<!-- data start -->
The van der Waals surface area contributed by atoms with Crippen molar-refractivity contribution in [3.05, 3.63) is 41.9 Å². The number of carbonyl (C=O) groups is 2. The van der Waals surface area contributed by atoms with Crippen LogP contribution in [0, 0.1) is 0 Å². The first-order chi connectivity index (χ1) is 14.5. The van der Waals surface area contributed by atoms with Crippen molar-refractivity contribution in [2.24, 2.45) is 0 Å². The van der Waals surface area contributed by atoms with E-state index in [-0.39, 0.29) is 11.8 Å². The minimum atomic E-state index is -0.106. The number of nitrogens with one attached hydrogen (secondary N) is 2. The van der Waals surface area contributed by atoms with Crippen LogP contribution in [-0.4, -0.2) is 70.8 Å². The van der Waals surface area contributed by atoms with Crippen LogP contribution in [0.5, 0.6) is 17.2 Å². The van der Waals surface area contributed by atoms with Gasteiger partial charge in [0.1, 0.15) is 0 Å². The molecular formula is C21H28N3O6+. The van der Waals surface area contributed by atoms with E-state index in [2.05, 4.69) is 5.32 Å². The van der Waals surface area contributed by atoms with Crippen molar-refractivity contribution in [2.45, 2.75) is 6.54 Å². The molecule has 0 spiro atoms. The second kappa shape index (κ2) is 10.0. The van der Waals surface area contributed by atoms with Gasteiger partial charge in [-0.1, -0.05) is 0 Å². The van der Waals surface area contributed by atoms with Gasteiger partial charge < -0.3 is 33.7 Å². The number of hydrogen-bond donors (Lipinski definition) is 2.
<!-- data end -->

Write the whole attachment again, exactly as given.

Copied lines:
The van der Waals surface area contributed by atoms with Crippen molar-refractivity contribution in [3.05, 3.63) is 41.9 Å². The number of carbonyl (C=O) groups is 2. The van der Waals surface area contributed by atoms with Crippen LogP contribution in [0, 0.1) is 0 Å². The first-order chi connectivity index (χ1) is 14.5. The van der Waals surface area contributed by atoms with Crippen molar-refractivity contribution in [2.24, 2.45) is 0 Å². The van der Waals surface area contributed by atoms with E-state index in [-0.39, 0.29) is 11.8 Å². The minimum atomic E-state index is -0.106. The number of nitrogens with one attached hydrogen (secondary N) is 2. The van der Waals surface area contributed by atoms with Crippen LogP contribution in [-0.4, -0.2) is 70.8 Å². The van der Waals surface area contributed by atoms with Crippen LogP contribution in [0.5, 0.6) is 17.2 Å². The van der Waals surface area contributed by atoms with Gasteiger partial charge in [0.1, 0.15) is 0 Å². The molecular formula is C21H28N3O6+. The van der Waals surface area contributed by atoms with E-state index in [2.05, 4.69) is 5.32 Å². The van der Waals surface area contributed by atoms with Crippen molar-refractivity contribution in [2.45, 2.75) is 6.54 Å². The molecule has 0 spiro atoms. The second kappa shape index (κ2) is 10.0. The van der Waals surface area contributed by atoms with Gasteiger partial charge in [-0.1, -0.05) is 0 Å². The van der Waals surface area contributed by atoms with Gasteiger partial charge < -0.3 is 33.7 Å². The number of hydrogen-bond donors (Lipinski definition) is 2.